It’s all about healing the brain! Prior to the release of her new film ‘QUIET EXPLOSIONS’ Jerri reveals to us a few secrets on how to succeed in Hollywood.

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When you meet Jerri Sher she gives off the impression of a very kind, gentle, elegant and soft spoken person, but don’t be mistaken, she is a professional, strong, brave, adventurous and  very talented woman. She is able to produce, direct and execute multi-million-dollar projects. She is a person to whom the word NO does not exist.

Jerri Sher’s story is unique. Without graduating from film school or having any formal education in film, and, starting her directors’ career in her late forties ….  Yes! Forties;  today she has become one of the best Documentary Film Directors in Hollywood.

It has taken 3 years of work to accomplish her new film QUIET EXPLOSIONS: Healing the Brain, which touches on one of the most important but not often discussed topics – various cures for PTSD and Traumatic Brain Injury (TBI). Post Traumatic Stress Disorder is a Mental disorder that can develop after a person is exposed to a traumatic event; such as sexual assault, traffic collisions, child abuse, war and other events. The symptoms might include nightmares, anxiety, depression, self-destructive behavior, or social isolation.

Jerri, why did you decide to make a movie about PTSD (Post Traumatic Stress Disorder)?

Millions of people suffer from this illness. I was very inspired by the idea that there is a cure for people with Post Traumatic Stress Disorder that not many people know about. I felt this film might help many people. I was always motivated to make films that can touch people’s lives.

What was the most challenging part for you in this project?

The biggest challenge for me was getting an NFL football player to speak about something so personal in public. Everyone knows that many football players have brain problems from repeated concussions, but the NFL tries to downplay the effects. Their power and influence is so strong that it was extremely hard to convince someone to be in the movie. I was lucky to be able to convince Anthony Davis and Mark Rypien, Super Bowl XXVI MVP to take part in my film and share their stories.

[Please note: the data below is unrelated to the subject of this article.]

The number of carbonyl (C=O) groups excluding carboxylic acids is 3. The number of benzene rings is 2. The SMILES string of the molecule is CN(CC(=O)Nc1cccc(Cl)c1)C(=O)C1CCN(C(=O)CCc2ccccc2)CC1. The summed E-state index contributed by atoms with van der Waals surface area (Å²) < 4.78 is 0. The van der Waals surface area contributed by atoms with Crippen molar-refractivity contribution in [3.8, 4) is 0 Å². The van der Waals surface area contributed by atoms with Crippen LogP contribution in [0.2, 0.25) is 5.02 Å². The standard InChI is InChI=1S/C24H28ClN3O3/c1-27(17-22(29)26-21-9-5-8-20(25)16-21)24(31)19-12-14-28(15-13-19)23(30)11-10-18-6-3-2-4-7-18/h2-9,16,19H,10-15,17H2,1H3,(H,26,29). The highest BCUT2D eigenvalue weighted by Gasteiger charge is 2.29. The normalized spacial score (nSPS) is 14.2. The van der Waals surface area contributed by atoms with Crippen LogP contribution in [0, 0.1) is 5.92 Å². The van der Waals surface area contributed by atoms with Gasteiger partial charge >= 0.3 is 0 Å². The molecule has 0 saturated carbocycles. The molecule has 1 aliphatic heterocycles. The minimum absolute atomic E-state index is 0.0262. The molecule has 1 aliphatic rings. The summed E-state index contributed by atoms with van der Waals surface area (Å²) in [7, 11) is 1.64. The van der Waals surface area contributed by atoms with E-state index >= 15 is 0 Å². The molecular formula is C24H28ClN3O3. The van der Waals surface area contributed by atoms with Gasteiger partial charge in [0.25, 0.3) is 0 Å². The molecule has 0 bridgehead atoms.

You also have a very interesting story. How did you get into the movie business?

I grew up in Fall River, Massachusetts. I never dreamed that I would be a director.  I had a Master’s Degree and I was an Art Professor.  I didn’t know then that this experience would help me in the future to build the frame, colors and texture in each particular shot. After my two daughters were born, I went into the business world. That was the place where I learned how to produce. I was the first female in the Northeast corridor in the Trucking Industry. I was practically running the Company. I also dabbled in sales, and trading commodities. I ended up writing a story about a woman in the trucking business, and that was my foray into the movie business. After producing several movies, I asked myself – why am I producing these movies for other people? I want to produce and direct my own movie. I was told “You can’t be a director because first of all you are a woman, second you live in MA and third of all you never went to film school”.

The more they said I couldn’t, the more I knew I could.

We don’t see many female directors. What is it like to be a director in the male dominated Hollywood scene?

“Really Horrible”. (Jerri replies with a very big and charming smile)

It’s very challenging to be a woman director, you can count recognized female name directors on one hand. It’s a male dominated industry and it has been like this for many years. What I found is that I need to create my own work and not sit around waiting for someone to give me a project. If I control the project from inception, I can control the project to completion. Being always positive helps a lot as well. I always say, I am the best person to tell the story and it has nothing to do with being female or male. I say to myself “I am the most artistic, the clearest, with the best vision, to tell this amazing story that is going to move people and make people think”.